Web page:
A Unique Tribute for an FDNY Hero

A Unique Tribute for an FDNY Hero

The Esposito memorial bag includes an FDNY badge and personal photographs. (Photo by Melanie Derschowitz)

A memorial is something designed to preserve the memory of a person or a past event. Working at the National September 11 Memorial & Museum, I have seen the limitless ways loved ones, friends, and even strangers have created memorials for 9/11 victims. Poems, songs and works of art are only the beginning. Over nearly 12 years, many have found ways to show their appreciation and love for the victims who lost their lives on Sept. 11 through their own personal tributes like this memorial bag.

This unique memorial bag caught the attention of many of the museum staff. One thing we were particularly curious about was the man memorialized on it. New York City fire Lt. Michael A. Esposito was one of the 12 members of Squad One to lose his life on 9/11. Esposito was a man remembered for many things, including his involvement in search and rescue efforts during the 1995 Oklahoma City bombing and other Federal Emergency Management Agency projects. He was known for his presence in his community as a helpful neighbor and loving husband and father to his wife and two sons. He was also a dedicated and brave firefighter.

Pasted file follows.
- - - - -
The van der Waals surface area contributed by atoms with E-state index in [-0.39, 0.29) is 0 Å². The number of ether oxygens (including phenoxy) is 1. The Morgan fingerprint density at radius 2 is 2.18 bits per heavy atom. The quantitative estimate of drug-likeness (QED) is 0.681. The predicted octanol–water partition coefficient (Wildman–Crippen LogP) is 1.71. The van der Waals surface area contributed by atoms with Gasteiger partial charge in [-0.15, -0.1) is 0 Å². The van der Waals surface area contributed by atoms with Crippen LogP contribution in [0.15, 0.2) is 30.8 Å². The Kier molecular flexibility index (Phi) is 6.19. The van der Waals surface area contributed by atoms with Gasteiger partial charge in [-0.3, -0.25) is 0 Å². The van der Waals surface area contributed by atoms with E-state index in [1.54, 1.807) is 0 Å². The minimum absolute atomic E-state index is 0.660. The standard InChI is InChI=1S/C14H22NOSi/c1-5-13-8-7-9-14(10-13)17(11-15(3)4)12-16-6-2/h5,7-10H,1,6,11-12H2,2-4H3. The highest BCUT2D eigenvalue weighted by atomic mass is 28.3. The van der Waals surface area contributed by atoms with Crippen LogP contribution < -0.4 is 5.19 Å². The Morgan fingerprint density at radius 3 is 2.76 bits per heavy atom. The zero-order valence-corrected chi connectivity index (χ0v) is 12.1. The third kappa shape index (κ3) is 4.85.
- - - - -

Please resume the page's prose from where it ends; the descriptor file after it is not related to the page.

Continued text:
What makes this bag stand out as a memorial is the level of decoration and detail that went into its creation. This memorial bag, likely made from a pair of Esposito’s jeans, is complete with a belt and bandanas, gold star embellishments, and applique photographs. The bag was donated by his wife, Denise Esposito, and became part of the museum collection in 2013.

We find that this unique bag not only commemorates the well-decorated firefighter and family man, but also shows how loved and well-respected he still is amongst his family, friends and fellow fighters to have this wonderful tribute created in his honor. No matter who views the memorial or where, it will be difficult for anyone to forget its original design or the brave man for which it was designed.

By Melanie Derschowitz, Assistant Cataloguer for the 9/11 Memorial Museum